Amadeo de Souza-Cardoso Municipal Museum, July – August 2017
Basttuz, Inês Henriques, Mariana Mendes Delgado, Pedro Mesquita, Mónica Nogueira, Filipa Silveira, Marlene Teixeira, Fátima Teles.
António Cardoso, born in 1932 in Amarante, is an Emeritus Professor at the Faculty of Arts of the University of Porto, where he taught Art History, directed and guided seminars and Master's courses. He has collaborated in different ways with various magazines and newspapers, and has devoted himself to painting and drawing, with several individual and group exhibitions in Portugal and abroad. He is a specialist in the History of Contemporary Art, a researcher and a member of the International Association of Art Critics (Portuguese section). He is also a member of the General Council of the Institute Marques da Silva and is currently the Director of the Amadeo de Souza-Cardoso Municipal Museum (Amarante).
The advent of the industrial age and its coronation we now seem to be experiencing brought the world and its Humanity achievements truly unthinkable centuries ago. Notable progress in all areas has exceeded past limits, opened new horizons and tightened the contact between Men.
Distances – not physical but temporal – have shortened; the access to information and its updating are within reach of a click! And Art? It followed and benefited from all this movement by incorporating it and adapting to it. For centuries, Europe spurred breaks that always implied evolution and its art was always synonymous with avant-garde.
In its own language, but always understandably creating controversy, abstraction, and, consequently, development, Art was often the only space of respect and appreciation between people. It helped bring down barriers, promote and strengthen ties, and build bridges towards the future.
Today, the call for art to play its role in a Europe caught in a deep mutation process, by incorporation, is strong and vital. The Jeune Création Européenne Biennale is probably the main example of European contact and bonding in contemporary art. It started in three countries, represented by as many cities.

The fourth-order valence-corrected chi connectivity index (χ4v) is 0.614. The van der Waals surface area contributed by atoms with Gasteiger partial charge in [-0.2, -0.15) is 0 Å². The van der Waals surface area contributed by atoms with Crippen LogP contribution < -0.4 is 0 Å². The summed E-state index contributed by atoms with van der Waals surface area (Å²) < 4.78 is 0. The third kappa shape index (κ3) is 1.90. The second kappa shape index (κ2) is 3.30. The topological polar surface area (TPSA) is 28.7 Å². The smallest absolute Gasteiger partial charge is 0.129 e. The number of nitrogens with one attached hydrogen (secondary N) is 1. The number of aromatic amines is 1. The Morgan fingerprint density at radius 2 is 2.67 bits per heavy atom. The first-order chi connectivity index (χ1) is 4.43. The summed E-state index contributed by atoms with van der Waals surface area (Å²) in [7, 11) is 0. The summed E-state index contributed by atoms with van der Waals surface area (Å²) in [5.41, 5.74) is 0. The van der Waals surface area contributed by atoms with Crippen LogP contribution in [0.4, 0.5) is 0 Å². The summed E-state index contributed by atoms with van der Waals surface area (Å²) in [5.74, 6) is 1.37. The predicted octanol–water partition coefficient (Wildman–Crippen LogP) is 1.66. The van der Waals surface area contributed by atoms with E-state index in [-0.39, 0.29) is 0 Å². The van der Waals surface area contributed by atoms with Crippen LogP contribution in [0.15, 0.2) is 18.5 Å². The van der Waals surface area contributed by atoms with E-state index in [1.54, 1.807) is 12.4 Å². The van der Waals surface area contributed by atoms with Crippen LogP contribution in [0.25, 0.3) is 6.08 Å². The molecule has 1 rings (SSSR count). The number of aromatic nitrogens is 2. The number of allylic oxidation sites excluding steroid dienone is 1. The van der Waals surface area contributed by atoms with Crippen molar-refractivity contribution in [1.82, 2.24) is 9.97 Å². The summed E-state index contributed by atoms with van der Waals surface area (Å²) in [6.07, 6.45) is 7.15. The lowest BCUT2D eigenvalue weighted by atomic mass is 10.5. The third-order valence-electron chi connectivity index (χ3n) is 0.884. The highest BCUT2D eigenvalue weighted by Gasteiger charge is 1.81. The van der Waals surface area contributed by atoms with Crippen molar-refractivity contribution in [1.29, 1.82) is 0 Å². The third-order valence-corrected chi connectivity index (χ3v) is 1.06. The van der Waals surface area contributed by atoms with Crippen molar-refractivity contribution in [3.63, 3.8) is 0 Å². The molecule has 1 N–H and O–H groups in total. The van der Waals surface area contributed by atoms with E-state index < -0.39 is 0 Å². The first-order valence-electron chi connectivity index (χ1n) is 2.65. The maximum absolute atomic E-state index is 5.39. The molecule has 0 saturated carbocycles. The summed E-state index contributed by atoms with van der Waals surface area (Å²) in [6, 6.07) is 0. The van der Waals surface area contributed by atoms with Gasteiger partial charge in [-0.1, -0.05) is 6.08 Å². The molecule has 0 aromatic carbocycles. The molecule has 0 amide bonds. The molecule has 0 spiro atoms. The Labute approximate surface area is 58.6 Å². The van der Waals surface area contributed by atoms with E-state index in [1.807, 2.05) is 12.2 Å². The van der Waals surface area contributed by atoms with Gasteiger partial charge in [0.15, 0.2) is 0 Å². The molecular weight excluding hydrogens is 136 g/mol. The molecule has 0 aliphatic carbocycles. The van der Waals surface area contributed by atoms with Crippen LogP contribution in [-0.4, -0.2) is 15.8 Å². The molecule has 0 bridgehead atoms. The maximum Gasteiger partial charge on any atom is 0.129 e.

Today, it involves seven countries represented by cities of great cultural diversity, each having an extremely rich heritage, which, together, host this common project that is a point of contact and dialogue over three years.
For Amarante, a cradle of Modernity in the visual arts through Portuguese painter Amadeo de Souza-Cardoso, integrating a project of European dimension and welcoming you in a Museum which has Amadeo as a patron continues to place the city at the dawn of Modernity and on the map of European arts, ensuring a project of unrivalled quality and attractiveness.
The Portuguese selection, centred on eight young artists, takes part in this project with works diverse in terms of both subject-matter and medium, and will surely bring about well-deserved analysis and reflection from all those who, country after country, will turn their the gazes and attention on the exhibition, contributing to the dissemination of Portuguese images and culture.
Not forgetting all those who participated and who, although not selected, have contributed to the appreciation of this process, I now let this invitation come to fruition and take advantage of this civilizational contact point.